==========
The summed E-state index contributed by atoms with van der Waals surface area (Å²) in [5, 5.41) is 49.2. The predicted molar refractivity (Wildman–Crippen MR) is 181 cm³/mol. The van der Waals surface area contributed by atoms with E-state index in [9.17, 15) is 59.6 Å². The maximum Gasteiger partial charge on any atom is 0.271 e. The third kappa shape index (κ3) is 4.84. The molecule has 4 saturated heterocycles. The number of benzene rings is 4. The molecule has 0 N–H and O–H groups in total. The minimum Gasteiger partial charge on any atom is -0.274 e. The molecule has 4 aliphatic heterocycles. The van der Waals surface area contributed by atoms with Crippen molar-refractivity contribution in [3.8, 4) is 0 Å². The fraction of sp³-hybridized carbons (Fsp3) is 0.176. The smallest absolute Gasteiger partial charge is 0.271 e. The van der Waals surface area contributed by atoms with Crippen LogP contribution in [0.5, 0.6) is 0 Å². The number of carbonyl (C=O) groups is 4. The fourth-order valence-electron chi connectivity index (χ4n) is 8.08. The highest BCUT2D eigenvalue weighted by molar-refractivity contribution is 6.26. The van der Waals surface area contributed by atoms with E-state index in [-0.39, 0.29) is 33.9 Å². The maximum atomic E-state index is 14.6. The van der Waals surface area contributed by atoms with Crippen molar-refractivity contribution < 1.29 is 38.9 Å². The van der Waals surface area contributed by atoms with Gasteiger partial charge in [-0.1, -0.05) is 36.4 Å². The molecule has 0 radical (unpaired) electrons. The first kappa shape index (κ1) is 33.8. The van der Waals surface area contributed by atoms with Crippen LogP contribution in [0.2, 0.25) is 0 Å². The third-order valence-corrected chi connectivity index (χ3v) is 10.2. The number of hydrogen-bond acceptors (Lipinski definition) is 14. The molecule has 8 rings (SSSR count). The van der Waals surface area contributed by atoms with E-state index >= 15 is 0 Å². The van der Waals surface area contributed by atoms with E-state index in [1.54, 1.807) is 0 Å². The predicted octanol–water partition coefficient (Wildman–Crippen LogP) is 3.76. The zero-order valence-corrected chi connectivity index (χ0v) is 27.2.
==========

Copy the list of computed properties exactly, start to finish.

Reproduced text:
The summed E-state index contributed by atoms with van der Waals surface area (Å²) in [5, 5.41) is 49.2. The predicted molar refractivity (Wildman–Crippen MR) is 181 cm³/mol. The van der Waals surface area contributed by atoms with E-state index in [9.17, 15) is 59.6 Å². The maximum Gasteiger partial charge on any atom is 0.271 e. The third kappa shape index (κ3) is 4.84. The molecule has 4 saturated heterocycles. The number of benzene rings is 4. The molecule has 0 N–H and O–H groups in total. The minimum Gasteiger partial charge on any atom is -0.274 e. The molecule has 4 aliphatic heterocycles. The van der Waals surface area contributed by atoms with Crippen molar-refractivity contribution in [3.8, 4) is 0 Å². The fraction of sp³-hybridized carbons (Fsp3) is 0.176. The smallest absolute Gasteiger partial charge is 0.271 e. The van der Waals surface area contributed by atoms with Crippen LogP contribution in [0.5, 0.6) is 0 Å². The number of carbonyl (C=O) groups is 4. The fourth-order valence-electron chi connectivity index (χ4n) is 8.08. The highest BCUT2D eigenvalue weighted by molar-refractivity contribution is 6.26. The van der Waals surface area contributed by atoms with E-state index in [-0.39, 0.29) is 33.9 Å². The maximum atomic E-state index is 14.6. The van der Waals surface area contributed by atoms with Crippen molar-refractivity contribution < 1.29 is 38.9 Å². The van der Waals surface area contributed by atoms with Gasteiger partial charge in [-0.1, -0.05) is 36.4 Å². The molecule has 0 radical (unpaired) electrons. The first kappa shape index (κ1) is 33.8. The van der Waals surface area contributed by atoms with Crippen LogP contribution in [0.2, 0.25) is 0 Å². The third-order valence-corrected chi connectivity index (χ3v) is 10.2. The number of hydrogen-bond acceptors (Lipinski definition) is 14. The molecule has 8 rings (SSSR count). The van der Waals surface area contributed by atoms with E-state index >= 15 is 0 Å². The van der Waals surface area contributed by atoms with E-state index in [1.54, 1.807) is 0 Å². The predicted octanol–water partition coefficient (Wildman–Crippen LogP) is 3.76. The zero-order valence-corrected chi connectivity index (χ0v) is 27.2.